Research Summary: Physician perspectives on providing primary medical care to adults with Autism Spectrum Disorder
by Jordan Cleland
What you need to know: The number of individuals with ASD moving into adult health care settings is increasing but many physicians are hesitant to take on these individuals as patients. The authors of this study spoke to healthcare providers who work with people with ASD to uncover some reasons for this hesitancy, as well as potential solutions to this issue.
What is the research about?
The number of people being diagnosed with, and living with ASD has been rising over the last decade. There are many of barriers to gaining access to the healthcare system for these individuals. Particularly, the transition from pediatric to adult care is difficult, as some physicians are unwilling to accept adults with ASD as new patients. In this study, the authors wanted to understand the point of view of physicians who provide care to adults with disabilities. They were interested in why they began to serve this population, the challenges they face, their training, and their ideas for increasing the number of physicians who are willing and able to offer care to these individuals.
What did the researchers do?
The researchers conducted an in-depth case study of 10 health care professionals (9 doctors and one nurse) who served adults with ASD. They created an interview guide, asking specific questions about (1) the type of clinic they worked in; (2) their experience and background with ASD; (3) the physical environment and details about the care they provide; (4) care coordination; and (5) interactions with other medical providers and recommendations for increasing the number of adult providers willing to care for adults with ASD. The researchers conducted the interviews primarily on the phone, each lasting about 45 minutes.
What did the researchers find?
Many of the providers spoke about system level challenges to providing care to people with ASD, such as a lack of knowledge of services and supports, a lack of willing providers, a lack of financial compensation for the additional time, and for additional staff support. They mentioned other difficulties on the ground level, such as longer appointments, the complexity of family participation, and inaccessible physical space. Providers also mentioned that waiting rooms can be particularly challenging for patients with ASD, and difficulties communicating also influence the information the provider has to make decisions and outline subsequent treatments. In terms of training, overall, the responders had very little exposure to people with ASD, which made them feel less confident in their ability to serve them.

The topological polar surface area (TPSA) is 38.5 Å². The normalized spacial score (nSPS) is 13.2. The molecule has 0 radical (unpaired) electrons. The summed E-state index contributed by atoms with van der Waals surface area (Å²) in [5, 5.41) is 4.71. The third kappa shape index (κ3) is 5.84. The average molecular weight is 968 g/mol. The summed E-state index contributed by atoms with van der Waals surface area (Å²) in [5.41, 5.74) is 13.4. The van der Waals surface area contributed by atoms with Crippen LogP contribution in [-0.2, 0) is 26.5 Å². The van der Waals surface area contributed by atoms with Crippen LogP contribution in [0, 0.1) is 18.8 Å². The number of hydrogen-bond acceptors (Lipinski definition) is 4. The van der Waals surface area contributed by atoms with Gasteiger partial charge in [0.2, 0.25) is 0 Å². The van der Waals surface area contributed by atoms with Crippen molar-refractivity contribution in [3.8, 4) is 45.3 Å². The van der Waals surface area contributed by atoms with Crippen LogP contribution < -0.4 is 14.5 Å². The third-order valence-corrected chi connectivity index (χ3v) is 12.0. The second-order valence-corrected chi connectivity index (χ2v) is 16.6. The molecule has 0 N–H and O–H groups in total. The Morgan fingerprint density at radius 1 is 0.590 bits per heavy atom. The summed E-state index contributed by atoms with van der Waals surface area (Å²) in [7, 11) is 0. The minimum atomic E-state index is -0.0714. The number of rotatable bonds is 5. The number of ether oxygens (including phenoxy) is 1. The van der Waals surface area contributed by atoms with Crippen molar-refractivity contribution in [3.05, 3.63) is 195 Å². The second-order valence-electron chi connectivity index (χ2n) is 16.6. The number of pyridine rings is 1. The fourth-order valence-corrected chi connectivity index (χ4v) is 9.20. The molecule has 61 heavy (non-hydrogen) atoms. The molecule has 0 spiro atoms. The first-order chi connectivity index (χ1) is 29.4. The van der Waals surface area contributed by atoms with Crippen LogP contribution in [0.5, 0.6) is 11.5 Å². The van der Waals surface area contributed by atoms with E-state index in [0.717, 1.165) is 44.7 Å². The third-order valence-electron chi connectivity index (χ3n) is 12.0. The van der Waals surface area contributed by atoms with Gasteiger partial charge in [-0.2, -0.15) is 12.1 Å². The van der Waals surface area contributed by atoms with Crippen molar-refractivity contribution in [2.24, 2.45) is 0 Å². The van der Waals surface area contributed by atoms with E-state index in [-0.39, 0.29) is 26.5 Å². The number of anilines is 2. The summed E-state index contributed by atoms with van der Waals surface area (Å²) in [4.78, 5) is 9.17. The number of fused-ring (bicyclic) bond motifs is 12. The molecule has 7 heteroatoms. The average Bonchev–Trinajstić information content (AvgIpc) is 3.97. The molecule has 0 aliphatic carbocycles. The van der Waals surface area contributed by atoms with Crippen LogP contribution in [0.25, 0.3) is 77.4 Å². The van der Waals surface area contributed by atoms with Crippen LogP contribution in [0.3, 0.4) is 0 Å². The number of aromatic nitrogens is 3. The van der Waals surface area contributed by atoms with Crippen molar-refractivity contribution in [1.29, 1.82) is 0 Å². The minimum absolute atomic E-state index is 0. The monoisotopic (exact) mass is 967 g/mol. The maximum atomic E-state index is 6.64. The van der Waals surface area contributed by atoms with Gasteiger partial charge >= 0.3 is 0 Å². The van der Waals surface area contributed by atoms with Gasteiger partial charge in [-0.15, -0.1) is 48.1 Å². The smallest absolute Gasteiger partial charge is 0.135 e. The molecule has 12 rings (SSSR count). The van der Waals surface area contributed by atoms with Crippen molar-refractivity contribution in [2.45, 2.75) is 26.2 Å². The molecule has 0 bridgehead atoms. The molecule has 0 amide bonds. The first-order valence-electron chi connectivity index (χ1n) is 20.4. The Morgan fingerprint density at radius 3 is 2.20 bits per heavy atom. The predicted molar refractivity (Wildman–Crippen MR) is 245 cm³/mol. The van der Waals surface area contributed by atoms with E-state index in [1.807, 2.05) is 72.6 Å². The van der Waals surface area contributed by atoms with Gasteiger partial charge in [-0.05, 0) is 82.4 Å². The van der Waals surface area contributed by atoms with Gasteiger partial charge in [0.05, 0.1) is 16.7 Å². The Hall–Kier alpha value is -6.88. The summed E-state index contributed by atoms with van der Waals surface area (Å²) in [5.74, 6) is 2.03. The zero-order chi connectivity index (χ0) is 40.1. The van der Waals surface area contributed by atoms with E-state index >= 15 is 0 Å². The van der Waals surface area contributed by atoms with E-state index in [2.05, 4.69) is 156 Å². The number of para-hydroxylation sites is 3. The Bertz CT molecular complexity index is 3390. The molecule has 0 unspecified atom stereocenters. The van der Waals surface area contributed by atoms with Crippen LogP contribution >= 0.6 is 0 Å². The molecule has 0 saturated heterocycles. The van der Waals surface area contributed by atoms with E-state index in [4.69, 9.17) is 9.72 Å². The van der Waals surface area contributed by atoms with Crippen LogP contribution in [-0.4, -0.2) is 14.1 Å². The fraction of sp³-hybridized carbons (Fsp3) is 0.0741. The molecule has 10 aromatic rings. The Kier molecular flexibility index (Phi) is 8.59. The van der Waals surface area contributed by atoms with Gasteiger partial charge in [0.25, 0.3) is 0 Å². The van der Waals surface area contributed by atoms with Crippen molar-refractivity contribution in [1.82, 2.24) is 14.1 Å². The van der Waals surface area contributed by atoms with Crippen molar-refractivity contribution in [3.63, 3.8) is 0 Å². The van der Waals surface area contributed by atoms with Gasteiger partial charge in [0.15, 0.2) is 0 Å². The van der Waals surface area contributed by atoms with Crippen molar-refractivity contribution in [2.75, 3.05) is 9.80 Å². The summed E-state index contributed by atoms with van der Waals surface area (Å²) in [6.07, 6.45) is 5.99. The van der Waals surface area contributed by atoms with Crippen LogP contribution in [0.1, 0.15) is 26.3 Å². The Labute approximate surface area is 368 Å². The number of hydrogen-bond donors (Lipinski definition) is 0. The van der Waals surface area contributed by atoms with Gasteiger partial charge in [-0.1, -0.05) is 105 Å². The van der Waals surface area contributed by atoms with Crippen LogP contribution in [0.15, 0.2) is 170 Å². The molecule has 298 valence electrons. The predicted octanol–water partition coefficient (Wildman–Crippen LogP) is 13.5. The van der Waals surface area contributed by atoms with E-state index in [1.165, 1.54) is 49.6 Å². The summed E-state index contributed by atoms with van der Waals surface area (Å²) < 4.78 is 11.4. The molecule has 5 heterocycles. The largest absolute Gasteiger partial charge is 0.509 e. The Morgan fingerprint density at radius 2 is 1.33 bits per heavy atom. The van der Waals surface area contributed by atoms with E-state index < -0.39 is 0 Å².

While there were clearly many barriers, the healthcare providers also spoke about solutions to these problems. The majority indicated that recognizing the additional time and resources through financial compensation would likely entice more healthcare providers to participate. On a practice level, they indicated that: (1) a list of community services for this population would be helpful and (2) planning appointment schedules (i.e. earlier in the day) to reduce wait times for patients on the autsim spectrum would reduce anxiety for them and others in the waiting room. It would also be helpful to have facilitated communication between pediatricians and the physicians involved in adult care during the care transition. Lastly, a training priority would be to increase awareness of the needs and rewards for caring for these people among care providers. Training could include the understanding that physicians will encounter many of these patients as time goes on, and drawing on some of the parallels between people with ASD and other medically complex patients.
How can you use this research?
Given the growing amount of adults with ASD, this research provides a glimpse into the motivation for and barriers to providing health care service to these people. It can be used to inform physician training, accessible health care spaces, and policymaking.
About the Researchers
Maiji Warfield (PhD) is a Senior Scientist in the Heller School for Social Policy and Management at Brandeis University. Morgan Crossman (PhD) is a Research Assistant at the Starr Center on Intellectual and Developmental Disabilities at Brandeis University. Jennifer Delahaye is a Clinical Program Manager at the Center for Child and Adolescent Health Research and Policy at the Massachusetts General Hospital in Boston. Emma Der Weerd is affliated with Harvard Medical School and the Massachusetts General Hospital. Karen Kuhlthau (PhD) is an Assistant Professor in the Dept. of Community Health Services at Boston University School of Public Health and affliated with Harvard Medical School and the Massachusetts General Hospital.
Citation: Warfield, M.E., Crossman, M.K., Delahaye, J., Der Weerd, E., & Kuhlthau, K.A. (2015). Physician perspectives on providing primary medical care to adults with autism spectrum disorders (ASD). Journal of Autism and Developmental Disorders, 46(7):2209-17.
About the Chair
The Chair in Autism Spectrum Disorders Treatment and Care Research is dedicated to studying ways to improve the mental health and well-being of people with Autism Spectrum Disorders (ASD) and their families in Canada.
The Chair is funded by the Canadian Institutes of Health Research in partnership with Autism Speaks Canada, the Canadian Autism Spectrum Disorders Alliance, Health Canada, NeuroDevNet and the Sinneave Family Foundation. Additional support is provided by York University.
For more information, visit the Chair in Autism Spectrum Disorders Treatment and Care Research website at asdmentalhealth.ca